The present EAGER proposal is a collaborative effort among four U.S. institutions (Texas Tech University, Massachusetts Institute of Technology, Cornell University and Illinois Institute of Technology) and one foreign institution (Technical University of Eindhoven in the Netherlands). The technical goal is to detail the limits of validity of reported flow instabilities in entangled polymer melts and solutions. The flow of polymer fluids in conventional rheometers is generally assumed to be nearly viscometric and stable. When instability or secondary flows occur, it is generally acknowledged that such measurements cannot be used to determine material parameters. This is important in any experimental challenge to, e.g., a molecular theory such as the reptation model of polymer chain dynamics. According to a new set of results that has appeared in the literature, the basis for the experimental verification of the reptation theory is, in fact, based upon experiments from non-homogeneous flows. If this is true, it changes the paradigm for the dynamics of polymer fluids in nonlinear deformation regimes. However, much of the community is skeptical of these results and there are multiple reports in the literature of contradictory results. Hence, it is paramount to establish the range of both flow conditions (rate and magnitude of shear) and material parameters (e.g., entanglement density) for which such observations are correct and the range where errors may have been made and to do so in a way that the results are accepted by the community at large. The present proposal is constructed to do this. The groups collaborate through an innovative set of student teams having one representative from at least three institutions for all experiments. Success of the work is defined as achieving an interlaboratory consensus of the flow profiles in polymer solutions and melts. Objectivity is developed by having multiple labs with multiple students performing each type of experiment so that ?neutral eyes? have the major influence in the examination of experimental data. Three types of experiments will be performed, each will be performed in at least two labs and one will be performed in all labs. The experiments are particle tracking velocimetry, confocal microscopy fluorescence dye velocimetry and macroscopic parallel plate-cone and plate comparisons of nonlinear properties.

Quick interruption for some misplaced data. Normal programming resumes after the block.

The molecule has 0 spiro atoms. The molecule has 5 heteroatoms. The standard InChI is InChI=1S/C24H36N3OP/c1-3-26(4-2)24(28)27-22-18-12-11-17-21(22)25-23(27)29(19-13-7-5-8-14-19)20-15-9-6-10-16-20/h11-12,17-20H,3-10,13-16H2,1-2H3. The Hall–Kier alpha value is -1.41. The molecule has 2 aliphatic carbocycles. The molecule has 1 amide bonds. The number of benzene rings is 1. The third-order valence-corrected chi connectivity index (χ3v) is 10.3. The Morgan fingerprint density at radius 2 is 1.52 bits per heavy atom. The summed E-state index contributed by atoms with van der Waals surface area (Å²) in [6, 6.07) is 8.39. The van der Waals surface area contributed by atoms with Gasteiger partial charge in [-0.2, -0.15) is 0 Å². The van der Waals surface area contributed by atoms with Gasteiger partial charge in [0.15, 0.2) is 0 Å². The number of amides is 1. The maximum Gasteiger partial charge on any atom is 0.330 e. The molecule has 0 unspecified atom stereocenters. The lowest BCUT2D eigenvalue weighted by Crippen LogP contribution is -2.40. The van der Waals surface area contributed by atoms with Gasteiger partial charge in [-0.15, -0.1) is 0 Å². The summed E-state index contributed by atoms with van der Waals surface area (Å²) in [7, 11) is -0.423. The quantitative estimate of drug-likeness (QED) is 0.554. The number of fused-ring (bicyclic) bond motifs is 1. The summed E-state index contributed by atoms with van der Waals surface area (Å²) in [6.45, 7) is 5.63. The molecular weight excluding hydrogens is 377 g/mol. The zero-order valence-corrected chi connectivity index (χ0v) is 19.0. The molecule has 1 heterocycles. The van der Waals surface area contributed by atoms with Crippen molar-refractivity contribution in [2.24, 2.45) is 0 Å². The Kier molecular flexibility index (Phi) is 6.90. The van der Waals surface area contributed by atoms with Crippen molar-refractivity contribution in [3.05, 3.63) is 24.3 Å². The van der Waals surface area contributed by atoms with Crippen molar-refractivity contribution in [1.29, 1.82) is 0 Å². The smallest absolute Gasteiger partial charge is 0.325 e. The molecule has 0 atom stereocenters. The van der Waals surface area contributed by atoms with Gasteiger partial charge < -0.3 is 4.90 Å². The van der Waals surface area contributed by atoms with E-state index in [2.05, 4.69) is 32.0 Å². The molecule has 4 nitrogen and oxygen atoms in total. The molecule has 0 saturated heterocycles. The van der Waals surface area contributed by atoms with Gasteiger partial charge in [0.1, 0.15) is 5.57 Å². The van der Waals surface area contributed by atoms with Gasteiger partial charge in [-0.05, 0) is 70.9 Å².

The major paradigm of polymer rheology is the reptation theory. Because reptation is the present paradigm for polymer flow, it is widely used in industrial settings to understand how to change molecular parameters in making advances in polymer processing. There are several offshoots to reptation theory as well that are beginning to be adopted in industry. Yet, recent work has appeared that is being strongly advanced to challenge this paradigm. It has reported strong flow instabilities which would invalidate the reptation theory in the regime relevant to polymer processing. Hence establishing whether or not the reported flow instabilities occur in industrially relevant ranges of flow rates is important. The present proposal brings together collaborators from four U.S. and one foreign university (Texas Tech University, Massachusetts Institute of Technology, Cornell University and Illinois Institute of Technology,Technical University of Eindhoven in the Netherlands) with the goal of establishing the range of experimental conditions where such flow instabilities occur. Because the general community has not uniformly accepted the reported results, the present collaboration will provide both repeat (for validation purposes) and novel experimentation to establish the range over which the reported results are relevant and how they impact the current understanding of polymer nonlinear rheology and its basis in molecular (reptation) theory. The present proposal does this. In addition, because of its structure as a collaborative work through an innovative set of student teams having one representative from at least three institutions for all experiments. All students will participate in the collaboration with the Technical University of Eindhoven.
|Effective start/end date||8/1/09 → 7/31/12|
- National Science Foundation: $25,000.00